….The mistake of this plausible way of Reasoning will be easily discovered, when we consider that the measure of the value of money, in proportion to anything purchasable by it, is the quantity of the ready Money we have, in comparison with the quantity of that thing and its Vent; or which amounts to the same thing, The price of any commodity rises or falls, by the proportion of the number of Buyers and Sellers; This rule holds Universally in all Things that are to be bought and Sold, bateing now and then an extravagant Phancy of some particular Person, which never amounts to so considerable a part of Trade as to make anything in the account worthy to be thought an exceprion to this Rule.  (Locke, 1691, P. 16) [7].


Locke may have been a brilliant thinker and the grandfather of liberalism, that does not make him above reproach.  The likes of David Hume and Richard Cantillon expressed disagreements with the assumptions of Locke.  Hume’s postulations are so similar to those of Cantillon that some have levied accusations of plagiarism (Bilo, 2015, P.4) [8]. I will provide no further commentary on that claim. Both Hume and Cantillon did not see the role of money in the economy as being neutral. It can be argued that this is not a realistic view of the function of money. Cantillon suggests that the point of injection of new money and the velocity of circulation plays a role in its impact (Thorton, 2006, P.4) [9]. A point that is clearly neglected in Locke’s account of the role of newly introduced currency. If money was neutral how additional quantities are introduced would not matter.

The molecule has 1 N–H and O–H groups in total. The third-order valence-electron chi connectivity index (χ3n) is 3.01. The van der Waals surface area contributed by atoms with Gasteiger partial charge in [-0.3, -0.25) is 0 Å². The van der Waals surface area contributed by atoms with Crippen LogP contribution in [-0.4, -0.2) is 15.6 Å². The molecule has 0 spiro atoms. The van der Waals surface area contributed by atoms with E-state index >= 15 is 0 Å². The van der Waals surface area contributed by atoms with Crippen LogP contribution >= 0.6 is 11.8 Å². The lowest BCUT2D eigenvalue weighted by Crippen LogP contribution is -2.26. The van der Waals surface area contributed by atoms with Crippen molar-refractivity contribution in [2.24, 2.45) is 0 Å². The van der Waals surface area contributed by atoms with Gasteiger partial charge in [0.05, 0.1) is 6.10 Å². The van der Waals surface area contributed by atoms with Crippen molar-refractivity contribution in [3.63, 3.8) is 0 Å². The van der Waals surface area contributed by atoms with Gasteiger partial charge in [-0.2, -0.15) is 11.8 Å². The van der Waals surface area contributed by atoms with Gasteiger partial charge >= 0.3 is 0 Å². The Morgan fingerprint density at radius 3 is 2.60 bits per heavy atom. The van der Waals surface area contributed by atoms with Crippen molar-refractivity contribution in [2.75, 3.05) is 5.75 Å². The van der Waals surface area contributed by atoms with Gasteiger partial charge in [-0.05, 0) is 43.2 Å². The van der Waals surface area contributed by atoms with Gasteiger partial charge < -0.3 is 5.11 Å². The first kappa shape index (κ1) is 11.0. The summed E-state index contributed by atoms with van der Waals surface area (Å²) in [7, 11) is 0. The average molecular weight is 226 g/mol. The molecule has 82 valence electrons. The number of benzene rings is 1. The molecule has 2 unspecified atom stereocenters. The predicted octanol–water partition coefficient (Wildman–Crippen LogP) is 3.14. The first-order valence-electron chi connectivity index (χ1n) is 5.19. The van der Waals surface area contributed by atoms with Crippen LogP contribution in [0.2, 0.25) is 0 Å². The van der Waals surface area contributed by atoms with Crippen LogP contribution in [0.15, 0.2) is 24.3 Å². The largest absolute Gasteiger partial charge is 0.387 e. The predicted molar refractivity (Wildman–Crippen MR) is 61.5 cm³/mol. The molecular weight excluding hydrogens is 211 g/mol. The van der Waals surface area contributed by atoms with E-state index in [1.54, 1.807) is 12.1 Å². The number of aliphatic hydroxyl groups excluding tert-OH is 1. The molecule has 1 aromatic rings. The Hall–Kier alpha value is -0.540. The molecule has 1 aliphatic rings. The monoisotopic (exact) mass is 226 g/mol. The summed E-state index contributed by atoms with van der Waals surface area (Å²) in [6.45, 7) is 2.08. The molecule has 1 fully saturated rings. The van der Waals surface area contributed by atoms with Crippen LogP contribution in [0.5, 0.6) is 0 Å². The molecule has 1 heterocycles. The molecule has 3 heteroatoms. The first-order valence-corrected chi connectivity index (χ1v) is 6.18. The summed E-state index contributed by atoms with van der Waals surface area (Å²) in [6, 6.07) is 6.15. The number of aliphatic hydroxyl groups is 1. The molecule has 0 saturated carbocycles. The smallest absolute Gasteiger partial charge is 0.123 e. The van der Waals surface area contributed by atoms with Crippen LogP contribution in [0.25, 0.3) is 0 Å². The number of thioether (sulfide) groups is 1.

Both Hume and Cantillon noticed other factors that clearly demonstrated the nonneutral nature of money. Which include the following:

(1) the lag of money wages behind prices which temporarily reduces real wages, thereby encouraging increased demand for labor ; (2) the stimulus to output occasioned by inflation-induced reductions in real debt burdens which shift real income from unproductive creditor-rentiers to the productive debtor- entrepreneurs ; (3) so-called “forced-saving” effects, i.e., changes in the fraction of the economy’s resources diverted from consumption into capital formation owing to price-induced redistributions of income among socio-economic classes having different propensities to save and invest; and (4) the stimulus to investment spending imparted by a temporary reduction in the loan rate of interest below the profit rate on real capital. (Humphery. 1974, P.4) [10].